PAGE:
Chris Swan is an Engineer at The @ Company, building the @platform, a technology that is putting people in control of their data and removing the frictions and surveillance associated with today’s Internet. He was previously a Fellow at DXC Technology where he held various CTO roles. Before that he held CTO and Director of R&D roles at Cohesive Networks, UBS, Capital SCF and Credit Suisse, where he worked on app servers, compute grids, security, mobile, cloud, networking and containers. Chris is an InfoQ Editor writing about cloud, DevOps and security, and co-hosts the Tech Debt Burndown Podcast.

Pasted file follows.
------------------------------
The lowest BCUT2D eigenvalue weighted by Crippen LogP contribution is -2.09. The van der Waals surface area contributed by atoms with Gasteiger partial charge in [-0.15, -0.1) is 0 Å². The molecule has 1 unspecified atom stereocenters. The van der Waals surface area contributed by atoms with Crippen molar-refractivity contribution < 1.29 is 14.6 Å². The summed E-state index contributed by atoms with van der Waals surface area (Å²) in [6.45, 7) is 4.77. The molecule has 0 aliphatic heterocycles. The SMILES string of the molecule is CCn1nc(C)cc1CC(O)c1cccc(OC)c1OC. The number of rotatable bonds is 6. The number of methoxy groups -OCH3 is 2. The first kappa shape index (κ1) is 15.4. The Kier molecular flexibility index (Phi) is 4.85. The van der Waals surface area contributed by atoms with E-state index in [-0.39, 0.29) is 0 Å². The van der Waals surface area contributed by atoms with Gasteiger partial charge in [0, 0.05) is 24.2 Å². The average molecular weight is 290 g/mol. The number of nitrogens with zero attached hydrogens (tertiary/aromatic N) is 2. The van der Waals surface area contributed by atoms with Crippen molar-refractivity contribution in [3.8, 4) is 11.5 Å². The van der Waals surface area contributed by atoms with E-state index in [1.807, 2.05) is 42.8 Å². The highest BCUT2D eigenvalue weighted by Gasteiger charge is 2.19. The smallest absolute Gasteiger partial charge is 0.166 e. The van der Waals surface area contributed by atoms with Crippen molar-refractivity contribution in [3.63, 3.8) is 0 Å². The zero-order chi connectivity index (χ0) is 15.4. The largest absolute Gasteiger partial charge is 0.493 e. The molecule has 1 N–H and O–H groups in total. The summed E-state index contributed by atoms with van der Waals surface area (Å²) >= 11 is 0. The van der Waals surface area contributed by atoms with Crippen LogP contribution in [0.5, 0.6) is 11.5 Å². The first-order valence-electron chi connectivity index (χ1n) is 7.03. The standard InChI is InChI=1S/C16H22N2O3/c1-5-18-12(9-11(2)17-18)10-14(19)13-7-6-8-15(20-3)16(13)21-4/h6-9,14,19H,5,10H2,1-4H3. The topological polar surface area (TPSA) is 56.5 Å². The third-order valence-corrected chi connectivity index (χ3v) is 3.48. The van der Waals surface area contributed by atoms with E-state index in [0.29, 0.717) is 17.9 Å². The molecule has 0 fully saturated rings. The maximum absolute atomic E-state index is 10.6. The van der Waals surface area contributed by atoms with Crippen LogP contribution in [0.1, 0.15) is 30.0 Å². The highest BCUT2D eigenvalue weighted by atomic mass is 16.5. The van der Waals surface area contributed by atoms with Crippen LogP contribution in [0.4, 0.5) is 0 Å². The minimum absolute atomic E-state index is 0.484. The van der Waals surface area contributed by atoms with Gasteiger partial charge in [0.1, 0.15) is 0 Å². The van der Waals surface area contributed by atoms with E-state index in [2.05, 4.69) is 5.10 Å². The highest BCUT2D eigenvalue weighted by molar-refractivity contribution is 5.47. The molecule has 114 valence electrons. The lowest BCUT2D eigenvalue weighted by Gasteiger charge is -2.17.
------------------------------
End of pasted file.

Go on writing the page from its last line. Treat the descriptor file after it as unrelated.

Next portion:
What do we need to do in the next few years to ensure that the attack landscape for 2030 isn't the same as 2020? Better languages and frameworks have already brought substantial improvements in memory safety, eliminating whole classes of vulnerabilities caused by buffer overflows.Yet despite a major reshuffle in 2021, the OWASP top 10 remains full of things that boil down to a lack of input validation. An issue that has bedevilled tech since its inception. We're all told that we shouldn't trust the input to our programs, and that validation is our best defence. But developers get precious little help on that front from today's languages and frameworks; something that can and should change. This talk will examine a hypothetical evolution of TypeScript - ValidScript, to consider a future where input validation is baked in.